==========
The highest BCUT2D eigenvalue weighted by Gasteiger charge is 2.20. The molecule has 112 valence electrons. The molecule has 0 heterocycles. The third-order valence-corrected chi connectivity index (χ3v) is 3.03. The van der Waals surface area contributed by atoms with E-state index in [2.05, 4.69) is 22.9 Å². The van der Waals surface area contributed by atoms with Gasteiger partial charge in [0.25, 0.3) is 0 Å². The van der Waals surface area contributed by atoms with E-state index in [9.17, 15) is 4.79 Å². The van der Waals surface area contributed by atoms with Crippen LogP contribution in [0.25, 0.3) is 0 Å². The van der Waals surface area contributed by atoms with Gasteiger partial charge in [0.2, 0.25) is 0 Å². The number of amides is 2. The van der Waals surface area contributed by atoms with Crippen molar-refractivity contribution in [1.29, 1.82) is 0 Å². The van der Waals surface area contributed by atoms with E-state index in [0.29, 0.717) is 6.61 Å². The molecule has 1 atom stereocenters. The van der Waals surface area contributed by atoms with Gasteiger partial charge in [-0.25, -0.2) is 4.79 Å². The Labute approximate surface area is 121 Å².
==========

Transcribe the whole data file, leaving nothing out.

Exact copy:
The highest BCUT2D eigenvalue weighted by Gasteiger charge is 2.20. The molecule has 112 valence electrons. The molecule has 0 heterocycles. The third-order valence-corrected chi connectivity index (χ3v) is 3.03. The van der Waals surface area contributed by atoms with E-state index in [2.05, 4.69) is 22.9 Å². The van der Waals surface area contributed by atoms with Gasteiger partial charge in [0.25, 0.3) is 0 Å². The van der Waals surface area contributed by atoms with E-state index in [9.17, 15) is 4.79 Å². The van der Waals surface area contributed by atoms with Crippen LogP contribution in [0.25, 0.3) is 0 Å². The van der Waals surface area contributed by atoms with Gasteiger partial charge in [0.2, 0.25) is 0 Å². The number of amides is 2. The van der Waals surface area contributed by atoms with Crippen molar-refractivity contribution in [1.29, 1.82) is 0 Å². The van der Waals surface area contributed by atoms with E-state index in [0.29, 0.717) is 6.61 Å². The molecule has 1 atom stereocenters. The van der Waals surface area contributed by atoms with Gasteiger partial charge in [-0.25, -0.2) is 4.79 Å². The Labute approximate surface area is 121 Å².